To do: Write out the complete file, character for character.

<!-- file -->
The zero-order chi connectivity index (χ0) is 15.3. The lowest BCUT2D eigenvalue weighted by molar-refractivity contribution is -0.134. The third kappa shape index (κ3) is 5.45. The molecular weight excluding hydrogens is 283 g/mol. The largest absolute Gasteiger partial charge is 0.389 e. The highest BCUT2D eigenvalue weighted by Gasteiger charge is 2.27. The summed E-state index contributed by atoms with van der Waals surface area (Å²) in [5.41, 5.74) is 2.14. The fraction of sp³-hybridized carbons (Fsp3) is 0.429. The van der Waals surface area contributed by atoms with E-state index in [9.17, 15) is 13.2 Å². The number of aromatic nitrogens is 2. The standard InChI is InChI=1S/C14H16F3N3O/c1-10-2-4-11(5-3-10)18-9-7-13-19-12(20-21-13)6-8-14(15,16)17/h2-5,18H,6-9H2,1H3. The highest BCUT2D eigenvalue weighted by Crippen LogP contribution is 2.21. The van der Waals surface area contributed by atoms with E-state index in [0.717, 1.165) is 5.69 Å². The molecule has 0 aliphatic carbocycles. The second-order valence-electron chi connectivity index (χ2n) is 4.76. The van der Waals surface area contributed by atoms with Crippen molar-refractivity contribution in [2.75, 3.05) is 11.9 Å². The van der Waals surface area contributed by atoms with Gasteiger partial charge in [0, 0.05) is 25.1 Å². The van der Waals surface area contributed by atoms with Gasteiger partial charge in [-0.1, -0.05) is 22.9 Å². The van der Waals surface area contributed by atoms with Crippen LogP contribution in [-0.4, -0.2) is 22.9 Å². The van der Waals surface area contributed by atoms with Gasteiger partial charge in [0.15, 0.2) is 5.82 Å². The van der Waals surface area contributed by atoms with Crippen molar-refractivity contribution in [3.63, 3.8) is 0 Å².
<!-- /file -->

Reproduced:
The zero-order chi connectivity index (χ0) is 15.3. The lowest BCUT2D eigenvalue weighted by molar-refractivity contribution is -0.134. The third kappa shape index (κ3) is 5.45. The molecular weight excluding hydrogens is 283 g/mol. The largest absolute Gasteiger partial charge is 0.389 e. The highest BCUT2D eigenvalue weighted by Gasteiger charge is 2.27. The summed E-state index contributed by atoms with van der Waals surface area (Å²) in [5.41, 5.74) is 2.14. The fraction of sp³-hybridized carbons (Fsp3) is 0.429. The van der Waals surface area contributed by atoms with E-state index in [9.17, 15) is 13.2 Å². The number of aromatic nitrogens is 2. The standard InChI is InChI=1S/C14H16F3N3O/c1-10-2-4-11(5-3-10)18-9-7-13-19-12(20-21-13)6-8-14(15,16)17/h2-5,18H,6-9H2,1H3. The highest BCUT2D eigenvalue weighted by Crippen LogP contribution is 2.21. The van der Waals surface area contributed by atoms with E-state index in [0.717, 1.165) is 5.69 Å². The molecule has 0 aliphatic carbocycles. The second-order valence-electron chi connectivity index (χ2n) is 4.76. The van der Waals surface area contributed by atoms with Crippen molar-refractivity contribution in [2.75, 3.05) is 11.9 Å². The van der Waals surface area contributed by atoms with Gasteiger partial charge in [0, 0.05) is 25.1 Å². The van der Waals surface area contributed by atoms with Gasteiger partial charge in [-0.1, -0.05) is 22.9 Å². The van der Waals surface area contributed by atoms with Crippen LogP contribution in [-0.4, -0.2) is 22.9 Å². The van der Waals surface area contributed by atoms with Gasteiger partial charge in [0.15, 0.2) is 5.82 Å². The van der Waals surface area contributed by atoms with Crippen molar-refractivity contribution in [3.63, 3.8) is 0 Å².